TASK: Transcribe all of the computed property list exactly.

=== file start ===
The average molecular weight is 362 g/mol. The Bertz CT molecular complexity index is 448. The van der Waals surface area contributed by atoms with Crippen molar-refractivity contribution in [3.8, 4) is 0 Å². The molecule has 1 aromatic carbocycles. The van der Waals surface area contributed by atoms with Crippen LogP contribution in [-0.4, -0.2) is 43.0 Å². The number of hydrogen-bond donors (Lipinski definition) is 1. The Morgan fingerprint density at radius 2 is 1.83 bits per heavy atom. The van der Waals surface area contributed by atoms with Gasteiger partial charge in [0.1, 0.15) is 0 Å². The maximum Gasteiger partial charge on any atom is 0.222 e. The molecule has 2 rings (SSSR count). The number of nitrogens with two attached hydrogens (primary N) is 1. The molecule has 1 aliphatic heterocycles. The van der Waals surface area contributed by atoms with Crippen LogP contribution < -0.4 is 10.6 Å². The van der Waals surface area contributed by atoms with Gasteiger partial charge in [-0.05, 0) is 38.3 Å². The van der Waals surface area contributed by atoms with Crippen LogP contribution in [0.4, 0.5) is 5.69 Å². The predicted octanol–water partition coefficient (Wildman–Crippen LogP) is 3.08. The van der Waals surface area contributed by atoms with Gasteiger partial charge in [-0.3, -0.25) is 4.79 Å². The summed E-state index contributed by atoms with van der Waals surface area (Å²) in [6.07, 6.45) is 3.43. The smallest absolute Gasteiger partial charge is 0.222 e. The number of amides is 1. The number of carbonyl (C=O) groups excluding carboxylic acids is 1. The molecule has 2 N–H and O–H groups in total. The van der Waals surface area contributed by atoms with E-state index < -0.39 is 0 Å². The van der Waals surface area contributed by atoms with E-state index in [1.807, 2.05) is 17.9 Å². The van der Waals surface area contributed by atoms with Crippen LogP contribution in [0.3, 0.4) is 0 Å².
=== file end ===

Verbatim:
The average molecular weight is 362 g/mol. The Bertz CT molecular complexity index is 448. The van der Waals surface area contributed by atoms with Crippen molar-refractivity contribution in [3.8, 4) is 0 Å². The molecule has 1 aromatic carbocycles. The van der Waals surface area contributed by atoms with Crippen LogP contribution in [-0.4, -0.2) is 43.0 Å². The number of hydrogen-bond donors (Lipinski definition) is 1. The Morgan fingerprint density at radius 2 is 1.83 bits per heavy atom. The van der Waals surface area contributed by atoms with Gasteiger partial charge in [0.1, 0.15) is 0 Å². The maximum Gasteiger partial charge on any atom is 0.222 e. The molecule has 2 rings (SSSR count). The number of nitrogens with two attached hydrogens (primary N) is 1. The molecule has 1 aliphatic heterocycles. The van der Waals surface area contributed by atoms with Crippen LogP contribution < -0.4 is 10.6 Å². The van der Waals surface area contributed by atoms with Gasteiger partial charge in [-0.05, 0) is 38.3 Å². The van der Waals surface area contributed by atoms with Crippen LogP contribution in [0.4, 0.5) is 5.69 Å². The predicted octanol–water partition coefficient (Wildman–Crippen LogP) is 3.08. The van der Waals surface area contributed by atoms with Gasteiger partial charge in [-0.3, -0.25) is 4.79 Å². The summed E-state index contributed by atoms with van der Waals surface area (Å²) in [6.07, 6.45) is 3.43. The smallest absolute Gasteiger partial charge is 0.222 e. The number of amides is 1. The number of carbonyl (C=O) groups excluding carboxylic acids is 1. The molecule has 2 N–H and O–H groups in total. The van der Waals surface area contributed by atoms with E-state index < -0.39 is 0 Å². The van der Waals surface area contributed by atoms with E-state index in [1.807, 2.05) is 17.9 Å². The van der Waals surface area contributed by atoms with Crippen LogP contribution in [0.3, 0.4) is 0 Å².